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Drivers Sue FMCSA Over PSP Reports
Foley
3 mins read

A group of drivers has sued the Federal Motor Carrier Safety Administration for violating their rights under the Federal Privacy Act by disseminating driver safety records through the Pre-Employment Screening Program

Six members of the Owner Operator Independent Drivers Association filed a lawsuit in Federal court last week, charging that the Federal Motor Carrier Safety Administration had violated their rights by reporting safety record information to potential employers.

The lawsuit takes aim at the Pre-Employment Screening Program, an online service run by FMCSA, that lets motor carriers review applicant safety history and see if there are any serious violations.

The lawsuit seeks court-decided statutory damages for all drivers who were affected and $1,000 in statutory damages for the six plaintiffs.

The Complaint

The complaint hinges on the type of violations that FMCSA is including in the PSP. According to the lawsuit, the agency was only authorized by Congress to include accident reports and “serious driver-related safety violation inspection reports”. The plaintiffs claim that FMCSA is going beyond the scope of this by including other violations as well.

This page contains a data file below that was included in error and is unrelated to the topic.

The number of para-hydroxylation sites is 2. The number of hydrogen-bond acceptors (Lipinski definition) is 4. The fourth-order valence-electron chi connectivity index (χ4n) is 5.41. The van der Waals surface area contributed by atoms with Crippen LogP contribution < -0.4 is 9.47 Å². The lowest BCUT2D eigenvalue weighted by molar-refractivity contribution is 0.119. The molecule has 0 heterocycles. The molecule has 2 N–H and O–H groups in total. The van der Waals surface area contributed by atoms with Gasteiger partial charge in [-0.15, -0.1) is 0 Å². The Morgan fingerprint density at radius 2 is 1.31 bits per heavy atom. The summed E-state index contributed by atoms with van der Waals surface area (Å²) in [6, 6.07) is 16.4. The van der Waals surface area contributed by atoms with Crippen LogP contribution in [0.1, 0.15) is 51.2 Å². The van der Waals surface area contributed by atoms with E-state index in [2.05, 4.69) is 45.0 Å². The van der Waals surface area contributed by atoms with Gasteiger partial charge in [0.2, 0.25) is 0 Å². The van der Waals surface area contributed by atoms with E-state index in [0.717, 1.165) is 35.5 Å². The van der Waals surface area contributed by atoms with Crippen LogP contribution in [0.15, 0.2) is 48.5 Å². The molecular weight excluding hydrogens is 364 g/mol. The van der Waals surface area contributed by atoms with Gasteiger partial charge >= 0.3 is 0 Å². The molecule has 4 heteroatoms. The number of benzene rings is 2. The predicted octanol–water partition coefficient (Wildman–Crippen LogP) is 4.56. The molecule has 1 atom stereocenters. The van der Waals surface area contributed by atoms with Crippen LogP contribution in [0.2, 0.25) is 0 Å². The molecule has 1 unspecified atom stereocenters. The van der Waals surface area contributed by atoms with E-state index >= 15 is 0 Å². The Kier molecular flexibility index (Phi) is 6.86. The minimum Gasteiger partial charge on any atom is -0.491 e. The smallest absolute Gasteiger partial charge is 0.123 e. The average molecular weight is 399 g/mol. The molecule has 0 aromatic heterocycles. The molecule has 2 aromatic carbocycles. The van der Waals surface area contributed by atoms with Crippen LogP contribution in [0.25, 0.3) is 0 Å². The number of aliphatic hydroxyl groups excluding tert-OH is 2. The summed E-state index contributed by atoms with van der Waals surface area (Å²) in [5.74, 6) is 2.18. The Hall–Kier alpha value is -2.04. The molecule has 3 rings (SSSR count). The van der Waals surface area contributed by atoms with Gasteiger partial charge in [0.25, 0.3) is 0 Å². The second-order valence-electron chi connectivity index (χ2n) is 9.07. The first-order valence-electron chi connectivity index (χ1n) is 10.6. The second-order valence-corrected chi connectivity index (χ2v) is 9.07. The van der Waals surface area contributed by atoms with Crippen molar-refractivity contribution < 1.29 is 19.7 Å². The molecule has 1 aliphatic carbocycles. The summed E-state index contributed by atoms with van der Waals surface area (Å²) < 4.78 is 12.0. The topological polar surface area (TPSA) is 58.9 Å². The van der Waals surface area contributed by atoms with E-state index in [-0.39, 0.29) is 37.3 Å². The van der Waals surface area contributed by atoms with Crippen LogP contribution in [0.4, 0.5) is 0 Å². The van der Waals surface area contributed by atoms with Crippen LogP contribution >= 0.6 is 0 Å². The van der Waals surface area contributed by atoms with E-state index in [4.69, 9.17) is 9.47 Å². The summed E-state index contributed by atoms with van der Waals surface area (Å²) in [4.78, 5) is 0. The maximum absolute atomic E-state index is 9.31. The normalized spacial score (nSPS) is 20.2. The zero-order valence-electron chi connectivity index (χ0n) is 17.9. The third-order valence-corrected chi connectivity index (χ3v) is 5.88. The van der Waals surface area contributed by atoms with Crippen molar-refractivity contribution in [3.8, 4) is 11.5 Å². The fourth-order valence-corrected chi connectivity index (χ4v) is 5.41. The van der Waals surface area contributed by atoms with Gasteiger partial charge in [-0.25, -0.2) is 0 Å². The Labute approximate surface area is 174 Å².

The plaintiffs complain that their PSP reports included entries for violations including failing to wear a seat belt, failing to use warning flashers and log book violations regarding general form and manner as opposed to more serious violations.

It should be noted the PSP reports also included violations for speeding and driving overweight. It is unclear if the incidents are related or separate.

By violating the Congressional mandate, the plaintiffs argue that FMCSA has unreasonably harmed their earning potential.

The Pre-Employment Screening Program

The PSP was first launched back in 2010 as a way for employers to check up on applicants who may have ‘forgotten’ to include parts of the employment history on a resume to hide serious violations.

The service, which is optional, not mandatory, requires the employer to get written permission from the applicant before looking them up. The carrier also needs to register with FMCSA and pay an annual fee to have access to the PSP website portal (www.psp.fmcsa.dot.gov).

Using the PSP does not exempt a carrier from having to perform a standard employee background check as required by 49 CFR Part 391.

Carriers are also prohibited from looking up current employees, they may only review information about applicants.

OOIDA Involvement

OOIDA have joined their members in the fight, although not in the actual lawsuit. An article posted yesterday on the organization’s blog encouraged other drivers who felt harmed by the PSP to contact them.

“FMCSA’s actions in implementing the PSP program demonstrate their deliberate ineptness and disregard for clear statutory limitations,” said OOIDA President Jim Johnston.

We will keep you up to date on the lawsuit as it progresses through the court system.

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